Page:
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New Medieval Books: Mind and Body

Five new books about the Middle Ages that deal with topics related to health and good living.

How to Live Like a Monk: Medieval Wisdom for Modern Life

By Danièle Cybulskie

Abbeville Press
ISBN: 9780789214133

Excerpt: If you’re interested in committing yourself to a monastic community to serve the will of God with your whole heart and soul, this is probably not the book for you. It seems safe to say, though, that many yearn for peace, simplicity, and purpose in our lives, and these are some of the principles around which the monastic path was created. So, for those of us who wish to live like monks, not as monks, read on for some ways in which the monastic life of the European Middle Ages can help us to live ad regulam—toward a rule that’s of our own making, in tune with our own goals and values.

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The Philosopher Responds: An Intellectual from the Tenth Century

By Abū Ḥayyān al-Tawḥīdī and Abū ʿAlī Miskawayh, translated by Sophia Vasalou and James E. Montgomery

New York University Press
ISBN: 9781479871483

Excerpt: Taken simply, the book consists of a series of wide-ranging questions posed by the litterateur Abū Ḥayyān al-Tawḥīdī to the philosopher and historian Abū ʿAlī Miskawayh. The Arabic title of the book, al-Hawāmil wa-l- shawāmil, makes this dual character somewhat clearer than its English rendering. Hawāmil are camels that have been left free to wander without bridle or burden—such are al-Tawḥīdī’s questions. In answering them, Miskawayh seeks to contain (shamila) these wandering questions and bring them home as a good “herder” and “steward” would.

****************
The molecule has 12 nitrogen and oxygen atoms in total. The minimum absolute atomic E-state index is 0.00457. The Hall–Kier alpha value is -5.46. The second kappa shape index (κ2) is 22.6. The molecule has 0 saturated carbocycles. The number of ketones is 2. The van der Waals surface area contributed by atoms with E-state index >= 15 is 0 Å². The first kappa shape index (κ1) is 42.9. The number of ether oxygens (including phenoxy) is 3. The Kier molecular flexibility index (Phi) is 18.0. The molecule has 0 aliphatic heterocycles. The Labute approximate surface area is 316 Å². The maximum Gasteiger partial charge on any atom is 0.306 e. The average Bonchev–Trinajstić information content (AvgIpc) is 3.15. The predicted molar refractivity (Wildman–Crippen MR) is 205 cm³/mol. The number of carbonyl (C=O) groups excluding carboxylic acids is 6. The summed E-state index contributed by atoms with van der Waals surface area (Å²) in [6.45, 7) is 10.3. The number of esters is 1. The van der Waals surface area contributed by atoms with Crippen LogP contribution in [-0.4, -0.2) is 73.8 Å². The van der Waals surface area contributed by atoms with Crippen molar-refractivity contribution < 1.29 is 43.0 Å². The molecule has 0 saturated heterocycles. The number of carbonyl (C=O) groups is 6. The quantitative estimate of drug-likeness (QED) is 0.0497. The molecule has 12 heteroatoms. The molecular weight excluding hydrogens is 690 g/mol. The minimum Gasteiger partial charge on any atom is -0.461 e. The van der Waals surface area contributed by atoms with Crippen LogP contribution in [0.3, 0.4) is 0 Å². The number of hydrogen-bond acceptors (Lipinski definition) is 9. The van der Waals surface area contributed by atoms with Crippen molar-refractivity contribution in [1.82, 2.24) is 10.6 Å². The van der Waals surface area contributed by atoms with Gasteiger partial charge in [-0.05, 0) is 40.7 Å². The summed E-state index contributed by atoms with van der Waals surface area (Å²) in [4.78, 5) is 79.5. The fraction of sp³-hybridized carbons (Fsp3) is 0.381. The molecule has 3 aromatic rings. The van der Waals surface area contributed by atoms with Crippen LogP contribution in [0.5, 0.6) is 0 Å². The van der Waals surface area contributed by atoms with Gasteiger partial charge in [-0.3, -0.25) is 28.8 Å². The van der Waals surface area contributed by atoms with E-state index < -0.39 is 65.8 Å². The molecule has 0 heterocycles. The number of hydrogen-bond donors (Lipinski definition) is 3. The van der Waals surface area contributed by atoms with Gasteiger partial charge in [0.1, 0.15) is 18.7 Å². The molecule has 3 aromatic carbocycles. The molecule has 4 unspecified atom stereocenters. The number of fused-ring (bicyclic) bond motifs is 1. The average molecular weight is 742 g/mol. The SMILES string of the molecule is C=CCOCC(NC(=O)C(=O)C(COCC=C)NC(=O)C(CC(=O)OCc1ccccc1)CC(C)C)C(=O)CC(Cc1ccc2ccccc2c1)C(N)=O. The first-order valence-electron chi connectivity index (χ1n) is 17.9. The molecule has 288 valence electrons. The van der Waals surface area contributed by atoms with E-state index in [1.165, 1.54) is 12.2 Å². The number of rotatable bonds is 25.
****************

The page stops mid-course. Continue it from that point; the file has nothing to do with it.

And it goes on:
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Medicine in the Middle Ages: Surviving the Times

By Juliana Cummings

Pen and Sword Books
ISBN: 978 1 52677 934 2

Excerpt: I will walk you through the origins of medicine dating back to Ancient Greek civilization and explore some of the great minds behind medicine. I’ll help you to understand the power of the Catholic church had on the sick and dying. Together we will grasp the importance of social structure and living conditions and better understand the role hierarchy had in preventing the spread of disease. You’ll be able to understand why the plague was so very deadly and why people did more to inhibit its growth than stop it. I hope to help women grasp some concept of the terrifying ordeal of childbirth, and I will elaborate on the rise of hospitals in the treatment of the mentally ill.

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Acts of Care: Recovering Women in Late Medieval Health

By Sara Ritchey

Cornell University Press
ISBN: 9781501753558

Excerpt: The women investigated in this book inhabited this urban social scene. They founded, managed, and staffed hospitals, leprosaria, and infirmaries; they cared for the dead and prepared bodies for burial; and they sometimes worked outside of institutional settings, begging for food, medicines, or clothing on behalf of the sick and infirm. They visited the sick and dying at bedsides in private homes, and occasionally the sick would journey from afar to access their healthcare services. This book seeks to reconstruct the therapeutic epistemologies that animated their practices; that is, it looks for the kinds of thinking, the logic or specific rationale, that brought together the variety of caregiving practices religious women used.

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Disability and the Tudors: All the King’s Fools

By Phillipa Vincent-Connolly

Pen and Sword Books
ISBN: 978 1 52672 005 4

Excerpt: The existence of disabled people has been woven through the tapestries and popular narratives of history. Disabled people were never seen as ‘winners’ or victors, so our history over time has been hidden in plain sight – ignored, untold, and viewed as insignificant. Disability history is an important topic to debate, research, and publish because such study directs its readers towards general reclamation of our British history which rightfully includes its disabled participants.

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